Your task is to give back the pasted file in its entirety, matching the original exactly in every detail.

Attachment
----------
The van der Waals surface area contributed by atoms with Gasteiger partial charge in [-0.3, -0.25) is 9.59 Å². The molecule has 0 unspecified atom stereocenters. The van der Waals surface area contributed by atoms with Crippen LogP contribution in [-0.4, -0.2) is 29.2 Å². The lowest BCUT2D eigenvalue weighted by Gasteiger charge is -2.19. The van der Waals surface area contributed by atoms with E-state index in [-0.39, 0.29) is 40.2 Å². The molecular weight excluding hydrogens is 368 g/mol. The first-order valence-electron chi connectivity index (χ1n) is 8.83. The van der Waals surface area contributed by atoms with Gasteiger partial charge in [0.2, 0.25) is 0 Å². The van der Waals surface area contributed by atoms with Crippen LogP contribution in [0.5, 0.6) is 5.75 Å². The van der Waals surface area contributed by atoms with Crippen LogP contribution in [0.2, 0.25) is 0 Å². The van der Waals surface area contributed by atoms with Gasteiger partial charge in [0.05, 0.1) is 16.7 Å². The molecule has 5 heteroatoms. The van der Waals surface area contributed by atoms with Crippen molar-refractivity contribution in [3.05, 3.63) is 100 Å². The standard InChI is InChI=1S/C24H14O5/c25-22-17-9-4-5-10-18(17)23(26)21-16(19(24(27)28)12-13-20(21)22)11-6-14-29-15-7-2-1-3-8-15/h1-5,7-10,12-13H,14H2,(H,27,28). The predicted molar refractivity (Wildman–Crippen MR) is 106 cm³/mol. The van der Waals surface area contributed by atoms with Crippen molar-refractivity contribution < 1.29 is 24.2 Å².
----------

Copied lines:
The van der Waals surface area contributed by atoms with Gasteiger partial charge in [-0.3, -0.25) is 9.59 Å². The molecule has 0 unspecified atom stereocenters. The van der Waals surface area contributed by atoms with Crippen LogP contribution in [-0.4, -0.2) is 29.2 Å². The lowest BCUT2D eigenvalue weighted by Gasteiger charge is -2.19. The van der Waals surface area contributed by atoms with E-state index in [-0.39, 0.29) is 40.2 Å². The molecular weight excluding hydrogens is 368 g/mol. The first-order valence-electron chi connectivity index (χ1n) is 8.83. The van der Waals surface area contributed by atoms with Gasteiger partial charge in [0.2, 0.25) is 0 Å². The van der Waals surface area contributed by atoms with Crippen LogP contribution in [0.5, 0.6) is 5.75 Å². The van der Waals surface area contributed by atoms with Crippen LogP contribution in [0.2, 0.25) is 0 Å². The van der Waals surface area contributed by atoms with Gasteiger partial charge in [0.05, 0.1) is 16.7 Å². The molecule has 5 heteroatoms. The van der Waals surface area contributed by atoms with Crippen molar-refractivity contribution in [3.05, 3.63) is 100 Å². The standard InChI is InChI=1S/C24H14O5/c25-22-17-9-4-5-10-18(17)23(26)21-16(19(24(27)28)12-13-20(21)22)11-6-14-29-15-7-2-1-3-8-15/h1-5,7-10,12-13H,14H2,(H,27,28). The predicted molar refractivity (Wildman–Crippen MR) is 106 cm³/mol. The van der Waals surface area contributed by atoms with Crippen molar-refractivity contribution < 1.29 is 24.2 Å².